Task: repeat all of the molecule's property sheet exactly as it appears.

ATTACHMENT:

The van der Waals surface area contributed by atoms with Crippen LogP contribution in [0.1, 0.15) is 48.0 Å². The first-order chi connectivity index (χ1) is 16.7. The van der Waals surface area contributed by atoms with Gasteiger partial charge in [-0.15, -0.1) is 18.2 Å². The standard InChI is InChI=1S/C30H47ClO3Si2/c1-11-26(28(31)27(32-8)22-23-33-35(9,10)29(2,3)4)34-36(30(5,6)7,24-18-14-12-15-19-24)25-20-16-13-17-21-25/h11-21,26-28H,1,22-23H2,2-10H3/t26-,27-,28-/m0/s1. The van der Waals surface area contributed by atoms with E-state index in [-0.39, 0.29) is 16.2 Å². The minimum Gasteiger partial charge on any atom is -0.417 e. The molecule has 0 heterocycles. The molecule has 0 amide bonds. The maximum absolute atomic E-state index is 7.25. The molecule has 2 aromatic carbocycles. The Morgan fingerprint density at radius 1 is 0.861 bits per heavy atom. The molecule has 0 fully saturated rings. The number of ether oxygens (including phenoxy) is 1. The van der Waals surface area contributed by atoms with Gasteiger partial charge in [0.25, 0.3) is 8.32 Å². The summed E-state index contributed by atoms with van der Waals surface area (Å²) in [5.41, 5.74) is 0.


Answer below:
The van der Waals surface area contributed by atoms with Crippen LogP contribution in [0.1, 0.15) is 48.0 Å². The first-order chi connectivity index (χ1) is 16.7. The van der Waals surface area contributed by atoms with Gasteiger partial charge in [-0.15, -0.1) is 18.2 Å². The standard InChI is InChI=1S/C30H47ClO3Si2/c1-11-26(28(31)27(32-8)22-23-33-35(9,10)29(2,3)4)34-36(30(5,6)7,24-18-14-12-15-19-24)25-20-16-13-17-21-25/h11-21,26-28H,1,22-23H2,2-10H3/t26-,27-,28-/m0/s1. The van der Waals surface area contributed by atoms with E-state index in [-0.39, 0.29) is 16.2 Å². The minimum Gasteiger partial charge on any atom is -0.417 e. The molecule has 0 heterocycles. The molecule has 0 amide bonds. The maximum absolute atomic E-state index is 7.25. The molecule has 2 aromatic carbocycles. The Morgan fingerprint density at radius 1 is 0.861 bits per heavy atom. The molecule has 0 fully saturated rings. The number of ether oxygens (including phenoxy) is 1. The van der Waals surface area contributed by atoms with Gasteiger partial charge in [0.25, 0.3) is 8.32 Å². The summed E-state index contributed by atoms with van der Waals surface area (Å²) in [5.41, 5.74) is 0.